State snags shingle-slinging scofflaws

Regulator rounds up reprobate roofers

State snags shingle-slinging scofflaws

Insurance News

By Ryan Smith

The Florida Department of Financial Services has announced the arrest of two roofing contractors for insurance fraud.

Florida Chief Financial Officer Jimmy Patronis announced the arrest of Brian Webb and Brandon Jourdan of Webb Roofing & Construction for allegedly operating a scheme for free roof replacements for damage caused by Hurricane Irma. The scam allegedly involved enticing homeowners with rebates that would cover their insurance deductible if they submitted a full roof replacement claim to their property insurer.

“Scam roofing schemes are driving up insurance rates for every Florida family and plaguing our state,” Patronis said. “There is no such thing as a free roof, and if someone comes to your door offering rebates or kickbacks to file a roof claim on your behalf, report them to my office for fraud immediately.

“My fraud detectives are working every day to track down these bad actors and hold them accountable. Always remember – if it sounds too good to be true, it is. Never sign anything regarding your insurance without talking to your agent or calling my office first. There is no room for roofers that take advantage of Florida homeowners. If someone commits insurance fraud in Florida, they will be caught and they will pay the price.”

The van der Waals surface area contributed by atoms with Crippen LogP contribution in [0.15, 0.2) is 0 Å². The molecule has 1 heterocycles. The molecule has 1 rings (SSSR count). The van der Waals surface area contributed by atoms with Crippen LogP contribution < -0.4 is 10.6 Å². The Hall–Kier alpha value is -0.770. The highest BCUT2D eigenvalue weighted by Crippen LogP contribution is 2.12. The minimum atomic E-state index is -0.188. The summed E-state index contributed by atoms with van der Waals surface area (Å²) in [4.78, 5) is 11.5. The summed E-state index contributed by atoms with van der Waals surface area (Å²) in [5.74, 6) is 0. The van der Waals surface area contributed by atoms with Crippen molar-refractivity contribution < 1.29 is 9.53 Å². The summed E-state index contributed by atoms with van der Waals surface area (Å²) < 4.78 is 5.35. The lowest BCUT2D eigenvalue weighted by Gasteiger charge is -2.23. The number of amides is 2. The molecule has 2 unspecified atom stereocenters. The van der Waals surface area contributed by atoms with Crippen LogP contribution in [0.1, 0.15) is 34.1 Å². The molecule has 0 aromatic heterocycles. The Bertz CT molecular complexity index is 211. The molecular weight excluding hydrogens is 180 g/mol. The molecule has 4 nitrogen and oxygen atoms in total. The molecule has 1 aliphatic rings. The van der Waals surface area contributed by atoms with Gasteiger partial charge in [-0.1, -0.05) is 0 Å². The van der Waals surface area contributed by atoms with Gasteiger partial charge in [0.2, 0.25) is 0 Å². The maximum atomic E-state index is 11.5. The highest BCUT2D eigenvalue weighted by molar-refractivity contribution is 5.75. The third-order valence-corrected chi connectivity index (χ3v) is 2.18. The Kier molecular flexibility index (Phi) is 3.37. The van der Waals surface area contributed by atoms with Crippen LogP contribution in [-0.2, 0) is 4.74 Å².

An investigation by the CFO’s Division of Investigative and Forensic Services, Bureau of Insurance Fraud, found that Webb and Jourdan allegedly masterminded a scam in which they instructed their sales employees to solicit insured homeowners with a promise that they could get a new roof without paying the required insurance deductible.

Webb Roofing employees allegedly convinced homeowners to submit claims for “damaged” roofs allegedly caused by Hurricane Irma for full roof replacements. The salespeople would have the homeowners sign over their insurance claim rights in an assignment of benefits, as well as having them sign an “advertising agreement” in exchange for waiving their deductible, investigators said.

If homeowners signed the agreement and allowed an advertising sign to be placed in their yard, provided positive online reviews and gave neighborhood referrals, Webb Roofing would allegedly “rebate” or “credit” the amount of the deductible – which is illegal under Florida law.

Webb and Jourdan have been charged with nine counts of filing false and fraudulent insurance claims, a third-degree felony. If convicted on all charges, each faces a maximum sentence of up to 45 years in prison and a fine of up to $45,000.

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